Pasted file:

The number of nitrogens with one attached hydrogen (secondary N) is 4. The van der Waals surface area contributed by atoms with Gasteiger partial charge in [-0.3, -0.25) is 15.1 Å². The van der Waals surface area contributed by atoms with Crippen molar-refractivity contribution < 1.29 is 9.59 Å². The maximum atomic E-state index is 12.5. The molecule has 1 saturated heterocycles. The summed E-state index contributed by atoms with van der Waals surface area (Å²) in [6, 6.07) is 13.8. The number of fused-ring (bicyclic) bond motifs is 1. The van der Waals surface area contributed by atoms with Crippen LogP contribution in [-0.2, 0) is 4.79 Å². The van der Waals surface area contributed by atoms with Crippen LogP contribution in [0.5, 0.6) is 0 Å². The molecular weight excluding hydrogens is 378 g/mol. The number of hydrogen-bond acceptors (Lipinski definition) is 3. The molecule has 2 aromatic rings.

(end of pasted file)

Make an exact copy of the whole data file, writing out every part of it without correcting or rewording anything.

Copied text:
The number of nitrogens with one attached hydrogen (secondary N) is 4. The van der Waals surface area contributed by atoms with Gasteiger partial charge in [-0.3, -0.25) is 15.1 Å². The van der Waals surface area contributed by atoms with Crippen molar-refractivity contribution < 1.29 is 9.59 Å². The maximum atomic E-state index is 12.5. The molecule has 1 saturated heterocycles. The summed E-state index contributed by atoms with van der Waals surface area (Å²) in [6, 6.07) is 13.8. The number of fused-ring (bicyclic) bond motifs is 1. The van der Waals surface area contributed by atoms with Crippen LogP contribution in [-0.2, 0) is 4.79 Å². The van der Waals surface area contributed by atoms with Crippen LogP contribution in [0.5, 0.6) is 0 Å². The molecular weight excluding hydrogens is 378 g/mol. The number of hydrogen-bond acceptors (Lipinski definition) is 3. The molecule has 2 aromatic rings.